LinuxQuestions.org
Share your knowledge at the LQ Wiki.
Go Back   LinuxQuestions.org > Forums > Linux Forums > Linux - Mobile
User Name
Password
Linux - Mobile This forum is for the discussion of all topics relating to Mobile Linux. This includes Android, Tizen, Firefox OS, Sailfish OS, Maemo, MeeGo, Ubuntu Mobile, WebOS, Open Mobile Alliance and other similar projects and products.
A reminder that LQ now has a dedicated Android sister site: AndroidQuestions.org

Notices


Reply
  Search this Thread
Old 08-14-2015, 04:12 PM   #1
273
LQ Addict
 
Registered: Dec 2011
Location: UK
Distribution: Debian Sid AMD64, Raspbian Wheezy, various VMs
Posts: 6,910

Rep: Reputation: 1999Reputation: 1999Reputation: 1999Reputation: 1999Reputation: 1999Reputation: 1999Reputation: 1999Reputation: 1999Reputation: 1999Reputation: 1999Reputation: 1999
How good are cheap Android tablets?


I feel myself wanting to play with Android to see what it is all about.
How usable are these ~150 Android tablets that seem to be all over the place? Are some better than others? Anything to look out for or avoid? Would I be doing my Android experience a disservice by using something of that cheap a price?

I would mainly be wanting to install things like SSH client, MPD remote, VLC remote, perhaps do some web browsing and the like but don't envisage anything 3D or particularly processor intensive. I feel I should also try to reflash the OS and write an app if I can.

Any advice?

For background I was lucky enough to be given an iPad generation 1 years ago by an old employer as a prize. I don't really like the thing but I have enjoyed not liking it, if that makes sense? I've also managed to get things like VLC and an MPD remote working and at one time had a VLC remote which, since a VLC update, has stopped working.
I also, briefly, owned a Sony-Ericsson smart phone running Android which was a bad purchasing decision as it had a tiny and very bad touch screen which I couldn't use. Luckily it was a second phone. (whole long story)
Currently use a Blackberry 9900 as my day-to-day phone and hope not to have to go to non-physical keyboard any time soon and, also, have no need for "apps" beyond the SSH client I have on it.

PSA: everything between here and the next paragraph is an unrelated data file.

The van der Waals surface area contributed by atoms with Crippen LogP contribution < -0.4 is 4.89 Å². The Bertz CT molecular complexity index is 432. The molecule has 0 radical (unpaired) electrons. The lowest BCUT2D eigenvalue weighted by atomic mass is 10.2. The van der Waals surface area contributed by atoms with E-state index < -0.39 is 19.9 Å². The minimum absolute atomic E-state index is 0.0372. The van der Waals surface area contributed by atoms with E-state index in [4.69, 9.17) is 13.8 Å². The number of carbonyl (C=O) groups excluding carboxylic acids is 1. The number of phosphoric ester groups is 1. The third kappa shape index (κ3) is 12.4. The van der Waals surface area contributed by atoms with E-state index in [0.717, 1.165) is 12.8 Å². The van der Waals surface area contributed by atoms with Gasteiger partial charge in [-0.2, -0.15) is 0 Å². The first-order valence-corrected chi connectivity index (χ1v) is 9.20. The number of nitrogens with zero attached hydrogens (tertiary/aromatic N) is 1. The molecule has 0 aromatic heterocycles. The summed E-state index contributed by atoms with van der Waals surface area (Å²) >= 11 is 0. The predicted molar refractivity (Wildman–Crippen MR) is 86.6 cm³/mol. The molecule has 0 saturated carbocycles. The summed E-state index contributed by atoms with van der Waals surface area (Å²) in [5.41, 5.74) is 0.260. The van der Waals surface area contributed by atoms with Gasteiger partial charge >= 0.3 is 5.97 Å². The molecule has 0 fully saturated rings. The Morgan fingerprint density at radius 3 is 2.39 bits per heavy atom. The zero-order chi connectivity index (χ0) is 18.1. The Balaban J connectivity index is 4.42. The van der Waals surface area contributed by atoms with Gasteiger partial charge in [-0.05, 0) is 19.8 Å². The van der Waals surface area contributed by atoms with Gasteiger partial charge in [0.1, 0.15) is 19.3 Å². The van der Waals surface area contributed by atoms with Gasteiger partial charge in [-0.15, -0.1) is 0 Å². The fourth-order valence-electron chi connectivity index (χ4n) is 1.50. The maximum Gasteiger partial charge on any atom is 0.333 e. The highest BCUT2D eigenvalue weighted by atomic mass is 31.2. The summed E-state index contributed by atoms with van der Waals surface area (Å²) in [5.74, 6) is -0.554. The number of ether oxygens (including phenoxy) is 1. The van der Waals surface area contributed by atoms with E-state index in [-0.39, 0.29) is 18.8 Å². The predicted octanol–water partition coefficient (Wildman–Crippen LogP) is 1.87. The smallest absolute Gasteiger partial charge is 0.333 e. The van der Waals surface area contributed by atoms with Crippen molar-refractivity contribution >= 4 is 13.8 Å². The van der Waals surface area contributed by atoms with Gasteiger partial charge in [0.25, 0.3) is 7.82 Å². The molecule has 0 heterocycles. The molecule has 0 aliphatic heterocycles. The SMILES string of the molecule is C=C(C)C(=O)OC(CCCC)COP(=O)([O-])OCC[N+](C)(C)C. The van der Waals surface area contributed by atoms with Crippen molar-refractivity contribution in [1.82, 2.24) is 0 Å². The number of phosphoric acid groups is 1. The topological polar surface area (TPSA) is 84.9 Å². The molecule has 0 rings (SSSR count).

Last edited by 273; 08-14-2015 at 04:13 PM.
 
Old 08-14-2015, 05:06 PM   #2
sgosnell
Senior Member
 
Registered: Jan 2008
Location: Baja Oklahoma
Distribution: Debian
Posts: 1,054

Rep: Reputation: 279Reputation: 279Reputation: 279
Cheap is usually cheap. To sell something cheap, the materials have to be cheap and the manufacturing process has to be quick and cheap. That doesn't mean the product has to be really expensive, like Apple products, but the rock-bottom-priced product is more likely to be hard to use and perform poorly. I can't really answer your question, because I don't have any modern tablets to compare. I have a very cheap model, but it's so old it requires a stylus to operate it, and I haven't turned it on in several years. The only tablet I have is an Asus Transformer Prime, which was rather expensive back when I bought it new several years ago, and I'm still using it. It still works fine, if a little slower than I would really like. But it gets the job done, and does what I need it to do. The keyboard is decent, and makes input orders of magnitude easier. I don't like on-screen keyboards, which is why I bought the Transformer. It also has its own battery, which charges the tablet battery and gives much longer use without recharging. There are newer models similar to it available, and I would buy one of those if I needed a new device, which I don't so far. It's almost like having a touch-screen laptop. But there are things you can do with Android that just isn't easily done on another OS. Some apps just don't exist on Linux/Windows/OSX, at least in the form they have on Android. IMO, having a good Android tablet is very desirable, if not a requirement. If you like command line, you get a standard Linux terminal, so you can do most things there you could do on Linux. But I would hesitate to buy one of the cheap low-end models. Performance will be lacking, and the user interface may be a little flaky. Spend a little more money and get something better.
 
Old 08-14-2015, 05:11 PM   #3
Timothy Miller
Moderator
 
Registered: Feb 2003
Location: Arizona, USA
Distribution: Debian, Fedora & Arch mostly.
Posts: 2,546

Rep: Reputation: 693Reputation: 693Reputation: 693Reputation: 693Reputation: 693Reputation: 693
My wife has one of the NextBooks, which are some of the super cheap tablets you'll see. It's a nice device, works fine, although is lacking in space (only 8 GB onboard), and never got any major Android updates. But I wouldn't hesitate to buy a newer one with a newer version of Android if I were looking for something again.

Last edited by Timothy Miller; 08-14-2015 at 05:15 PM.
 
1 members found this post helpful.
Old 08-14-2015, 05:26 PM   #4
273
LQ Addict
 
Registered: Dec 2011
Location: UK
Distribution: Debian Sid AMD64, Raspbian Wheezy, various VMs
Posts: 6,910

Original Poster
Rep: Reputation: 1999Reputation: 1999Reputation: 1999Reputation: 1999Reputation: 1999Reputation: 1999Reputation: 1999Reputation: 1999Reputation: 1999Reputation: 1999Reputation: 1999
I do have a couple of cheap laptops (broke the screen on the small one and an loath to have it repaired as I think it's faulty by design, but that may not be relevant) so I don't need this as a general-purpose device -- I would be buying the tablet to learn about Android and, as mentioned, to use as a remote-control and that kind of thing. I did look at things like Sphero, for example.